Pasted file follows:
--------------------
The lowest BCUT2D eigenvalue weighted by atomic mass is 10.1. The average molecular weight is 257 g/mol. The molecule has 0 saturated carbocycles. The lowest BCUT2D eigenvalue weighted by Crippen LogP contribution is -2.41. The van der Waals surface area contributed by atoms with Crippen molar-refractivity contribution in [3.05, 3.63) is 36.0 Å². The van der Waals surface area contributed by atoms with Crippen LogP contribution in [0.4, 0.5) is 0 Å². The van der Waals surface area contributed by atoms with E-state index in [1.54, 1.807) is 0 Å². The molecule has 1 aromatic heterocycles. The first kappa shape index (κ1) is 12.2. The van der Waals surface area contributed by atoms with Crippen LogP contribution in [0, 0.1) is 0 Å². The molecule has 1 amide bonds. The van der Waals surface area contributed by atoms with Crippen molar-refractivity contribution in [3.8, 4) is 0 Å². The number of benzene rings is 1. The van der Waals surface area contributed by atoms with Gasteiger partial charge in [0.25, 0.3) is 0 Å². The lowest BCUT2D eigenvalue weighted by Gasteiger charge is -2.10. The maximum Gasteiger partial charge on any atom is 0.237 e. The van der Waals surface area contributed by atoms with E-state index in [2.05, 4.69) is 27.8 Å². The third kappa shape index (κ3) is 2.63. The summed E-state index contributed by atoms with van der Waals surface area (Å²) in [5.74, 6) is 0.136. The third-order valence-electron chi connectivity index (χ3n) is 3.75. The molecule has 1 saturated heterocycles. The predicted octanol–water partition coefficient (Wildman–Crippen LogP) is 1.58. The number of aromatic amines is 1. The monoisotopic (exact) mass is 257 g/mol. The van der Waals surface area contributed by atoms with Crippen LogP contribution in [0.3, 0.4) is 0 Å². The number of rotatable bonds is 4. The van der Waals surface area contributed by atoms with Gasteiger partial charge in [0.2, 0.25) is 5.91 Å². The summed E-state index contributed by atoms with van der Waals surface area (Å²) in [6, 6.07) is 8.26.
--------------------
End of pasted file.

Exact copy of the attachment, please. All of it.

The lowest BCUT2D eigenvalue weighted by atomic mass is 10.1. The average molecular weight is 257 g/mol. The molecule has 0 saturated carbocycles. The lowest BCUT2D eigenvalue weighted by Crippen LogP contribution is -2.41. The van der Waals surface area contributed by atoms with Crippen molar-refractivity contribution in [3.05, 3.63) is 36.0 Å². The van der Waals surface area contributed by atoms with Crippen LogP contribution in [0.4, 0.5) is 0 Å². The van der Waals surface area contributed by atoms with E-state index in [1.54, 1.807) is 0 Å². The molecule has 1 aromatic heterocycles. The first kappa shape index (κ1) is 12.2. The van der Waals surface area contributed by atoms with Crippen LogP contribution in [0, 0.1) is 0 Å². The molecule has 1 amide bonds. The van der Waals surface area contributed by atoms with Crippen molar-refractivity contribution in [3.8, 4) is 0 Å². The number of benzene rings is 1. The van der Waals surface area contributed by atoms with Gasteiger partial charge in [0.25, 0.3) is 0 Å². The lowest BCUT2D eigenvalue weighted by Gasteiger charge is -2.10. The maximum Gasteiger partial charge on any atom is 0.237 e. The van der Waals surface area contributed by atoms with E-state index in [2.05, 4.69) is 27.8 Å². The third kappa shape index (κ3) is 2.63. The summed E-state index contributed by atoms with van der Waals surface area (Å²) in [5.74, 6) is 0.136. The third-order valence-electron chi connectivity index (χ3n) is 3.75. The molecule has 1 saturated heterocycles. The predicted octanol–water partition coefficient (Wildman–Crippen LogP) is 1.58. The number of aromatic amines is 1. The monoisotopic (exact) mass is 257 g/mol. The van der Waals surface area contributed by atoms with Crippen LogP contribution in [0.3, 0.4) is 0 Å². The number of rotatable bonds is 4. The van der Waals surface area contributed by atoms with Gasteiger partial charge in [0.2, 0.25) is 5.91 Å². The summed E-state index contributed by atoms with van der Waals surface area (Å²) in [6, 6.07) is 8.26.